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mand that some one, far better qualified than I can pretend to be, should take the field against the encroachments of modern Infidelity. She appears in as many shapes as Proteus of old ; and there is no point of the compass, at which we do not behold her busily employed in her unhallowed design of sapping the foundations of our holy faith, and overthrowing its divine and beautiful superstructure.
In a conversation, in a neighboring state, with a learned professor of science, as well as religion, some two years or more since, he remarked, that he believed, that the battle between ChrisTIANITY and INFIDELITY would have to be fought entirely over again. The writer, at that time, was rather inclined to doubt the correctness of the conclusion, in its full extent. But since he has lived to see the banner of Anti-Christ boldly unfurled, and waving triumphant, on the floor of the House of Assembly of the CHRISTIAN State of New-York; and the Senate, at the same time, so far influenced by hasty and unfounded considerations, as to concur in the repeal of the law making provision for the pay of chaplains; he cannot any longer look upon the forebodings of the learned Professor above alluded to, as unfounded or visionary; but is compelled to acknowledge that these alarming facts afford strong if not conclusive proof of their being well founded.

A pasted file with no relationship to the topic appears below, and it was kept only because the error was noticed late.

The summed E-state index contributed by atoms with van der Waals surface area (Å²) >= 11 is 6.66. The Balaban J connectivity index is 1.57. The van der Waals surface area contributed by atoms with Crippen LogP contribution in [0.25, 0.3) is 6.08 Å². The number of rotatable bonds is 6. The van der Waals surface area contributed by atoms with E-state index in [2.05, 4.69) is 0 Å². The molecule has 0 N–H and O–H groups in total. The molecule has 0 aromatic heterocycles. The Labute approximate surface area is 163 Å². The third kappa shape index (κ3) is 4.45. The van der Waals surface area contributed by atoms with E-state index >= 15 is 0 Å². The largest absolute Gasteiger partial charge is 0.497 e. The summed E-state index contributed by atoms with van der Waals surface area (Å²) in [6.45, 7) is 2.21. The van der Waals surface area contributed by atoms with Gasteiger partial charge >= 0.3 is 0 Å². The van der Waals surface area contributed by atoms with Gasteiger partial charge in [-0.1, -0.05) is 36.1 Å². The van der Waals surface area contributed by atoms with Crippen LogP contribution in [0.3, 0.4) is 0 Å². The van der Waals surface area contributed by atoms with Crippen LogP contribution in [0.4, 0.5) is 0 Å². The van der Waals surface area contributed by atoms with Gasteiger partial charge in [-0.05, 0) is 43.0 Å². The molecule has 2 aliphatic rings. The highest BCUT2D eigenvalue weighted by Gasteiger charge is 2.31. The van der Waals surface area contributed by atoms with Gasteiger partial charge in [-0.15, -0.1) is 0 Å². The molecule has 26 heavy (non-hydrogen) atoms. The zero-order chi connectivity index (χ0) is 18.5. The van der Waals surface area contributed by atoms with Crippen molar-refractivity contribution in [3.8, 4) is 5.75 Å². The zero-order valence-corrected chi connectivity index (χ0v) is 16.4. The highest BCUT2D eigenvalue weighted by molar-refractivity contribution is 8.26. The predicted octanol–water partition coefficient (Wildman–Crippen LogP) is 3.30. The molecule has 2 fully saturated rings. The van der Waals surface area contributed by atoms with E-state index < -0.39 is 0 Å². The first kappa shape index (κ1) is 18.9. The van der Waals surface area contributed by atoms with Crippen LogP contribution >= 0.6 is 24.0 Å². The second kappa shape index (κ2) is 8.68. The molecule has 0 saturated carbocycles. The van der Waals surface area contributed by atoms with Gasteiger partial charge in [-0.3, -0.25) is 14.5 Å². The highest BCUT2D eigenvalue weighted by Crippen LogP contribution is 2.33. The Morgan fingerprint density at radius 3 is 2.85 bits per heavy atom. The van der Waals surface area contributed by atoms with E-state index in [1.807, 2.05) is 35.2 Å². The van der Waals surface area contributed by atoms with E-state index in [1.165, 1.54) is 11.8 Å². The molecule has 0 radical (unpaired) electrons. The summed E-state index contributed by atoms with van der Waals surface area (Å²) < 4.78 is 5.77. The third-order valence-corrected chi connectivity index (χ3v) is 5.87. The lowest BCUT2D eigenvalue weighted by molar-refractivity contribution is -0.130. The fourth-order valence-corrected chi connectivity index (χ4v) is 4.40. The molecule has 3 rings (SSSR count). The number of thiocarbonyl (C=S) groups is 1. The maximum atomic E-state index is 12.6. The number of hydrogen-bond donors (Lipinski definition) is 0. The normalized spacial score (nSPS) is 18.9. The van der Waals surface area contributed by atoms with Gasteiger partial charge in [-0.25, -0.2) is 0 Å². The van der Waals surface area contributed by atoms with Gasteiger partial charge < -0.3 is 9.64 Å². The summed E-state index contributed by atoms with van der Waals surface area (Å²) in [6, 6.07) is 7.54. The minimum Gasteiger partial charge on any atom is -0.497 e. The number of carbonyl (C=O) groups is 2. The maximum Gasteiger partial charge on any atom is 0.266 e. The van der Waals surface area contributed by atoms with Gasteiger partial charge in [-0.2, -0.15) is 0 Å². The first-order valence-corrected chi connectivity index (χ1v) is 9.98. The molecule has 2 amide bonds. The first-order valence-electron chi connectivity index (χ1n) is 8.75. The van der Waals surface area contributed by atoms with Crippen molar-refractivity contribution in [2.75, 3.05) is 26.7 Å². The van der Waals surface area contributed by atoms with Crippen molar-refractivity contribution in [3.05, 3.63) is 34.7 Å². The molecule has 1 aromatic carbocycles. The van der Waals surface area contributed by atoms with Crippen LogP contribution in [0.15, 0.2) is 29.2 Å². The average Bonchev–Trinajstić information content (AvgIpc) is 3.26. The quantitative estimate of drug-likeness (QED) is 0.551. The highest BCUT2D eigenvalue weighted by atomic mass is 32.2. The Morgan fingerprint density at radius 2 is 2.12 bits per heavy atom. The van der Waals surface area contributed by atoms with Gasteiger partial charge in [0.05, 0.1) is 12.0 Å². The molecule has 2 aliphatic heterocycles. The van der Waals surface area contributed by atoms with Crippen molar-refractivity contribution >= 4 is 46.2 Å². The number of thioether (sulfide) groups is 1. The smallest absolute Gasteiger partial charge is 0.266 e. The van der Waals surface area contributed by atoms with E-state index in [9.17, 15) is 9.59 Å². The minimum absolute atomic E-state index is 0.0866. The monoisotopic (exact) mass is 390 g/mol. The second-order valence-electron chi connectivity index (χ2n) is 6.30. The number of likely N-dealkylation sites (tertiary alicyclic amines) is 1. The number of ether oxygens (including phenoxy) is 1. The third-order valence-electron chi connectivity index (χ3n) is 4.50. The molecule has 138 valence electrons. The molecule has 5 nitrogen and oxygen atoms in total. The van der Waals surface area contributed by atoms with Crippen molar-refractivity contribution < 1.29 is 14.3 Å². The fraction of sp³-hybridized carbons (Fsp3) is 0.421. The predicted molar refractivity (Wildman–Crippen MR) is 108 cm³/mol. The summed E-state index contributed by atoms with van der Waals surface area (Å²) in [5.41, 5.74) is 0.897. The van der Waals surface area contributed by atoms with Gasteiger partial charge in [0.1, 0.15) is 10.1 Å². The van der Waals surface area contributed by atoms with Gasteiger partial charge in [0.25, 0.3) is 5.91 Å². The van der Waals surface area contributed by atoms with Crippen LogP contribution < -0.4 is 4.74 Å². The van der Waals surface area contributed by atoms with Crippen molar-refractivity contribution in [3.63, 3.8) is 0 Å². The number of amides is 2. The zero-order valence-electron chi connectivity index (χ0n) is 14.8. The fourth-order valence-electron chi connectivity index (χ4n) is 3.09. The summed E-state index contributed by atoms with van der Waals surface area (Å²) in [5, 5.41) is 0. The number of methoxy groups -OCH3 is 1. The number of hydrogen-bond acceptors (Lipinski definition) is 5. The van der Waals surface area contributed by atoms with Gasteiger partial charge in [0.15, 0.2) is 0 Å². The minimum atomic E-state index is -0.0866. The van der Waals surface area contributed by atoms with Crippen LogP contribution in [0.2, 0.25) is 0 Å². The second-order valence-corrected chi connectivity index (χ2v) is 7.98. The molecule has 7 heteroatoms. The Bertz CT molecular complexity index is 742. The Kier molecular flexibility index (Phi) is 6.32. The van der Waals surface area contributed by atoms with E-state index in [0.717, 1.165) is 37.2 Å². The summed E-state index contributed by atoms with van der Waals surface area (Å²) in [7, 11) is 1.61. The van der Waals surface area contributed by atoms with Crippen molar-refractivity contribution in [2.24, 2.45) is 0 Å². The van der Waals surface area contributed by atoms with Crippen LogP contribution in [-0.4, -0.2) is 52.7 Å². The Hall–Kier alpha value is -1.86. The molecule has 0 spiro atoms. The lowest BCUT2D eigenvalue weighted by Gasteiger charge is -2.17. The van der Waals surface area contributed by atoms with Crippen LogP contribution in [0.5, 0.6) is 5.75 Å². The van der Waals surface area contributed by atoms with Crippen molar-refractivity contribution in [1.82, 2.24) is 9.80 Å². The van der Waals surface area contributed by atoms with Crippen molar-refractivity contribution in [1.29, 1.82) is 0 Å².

Indeed we cannot longer hesitate to believe, that there has been for some time past an organised party of Infidels in this state, if not throughout the Union. In the city of New-York we have seen them carry on their operations without disguise or reserve; led on at one time by “ THE CORRESPONDENT," with Mr. Houston for its editor; and at a subsequent period by Frances Wright and Robert Owen, with “The FREE ENQUIRER” for their organ, edited by Miss Wright and the younger Ow; en, and widely circulated.
Next we see it raise its head on the floor of our State Legislature, and boldly and successfully attack an ancient, venerable, justly venerated, and most ; salutary custom, founded on our holy religion, and sanctioned by the uniform and universal practice of our pious ancestors.
In addition to these circumstances, and I presume in strict connection with them, there is published at Wilmington, in Delaware, a weekly sheet, entitled “The DELAWARE FREE Press,” which carries on a systematic warfare against Christianity.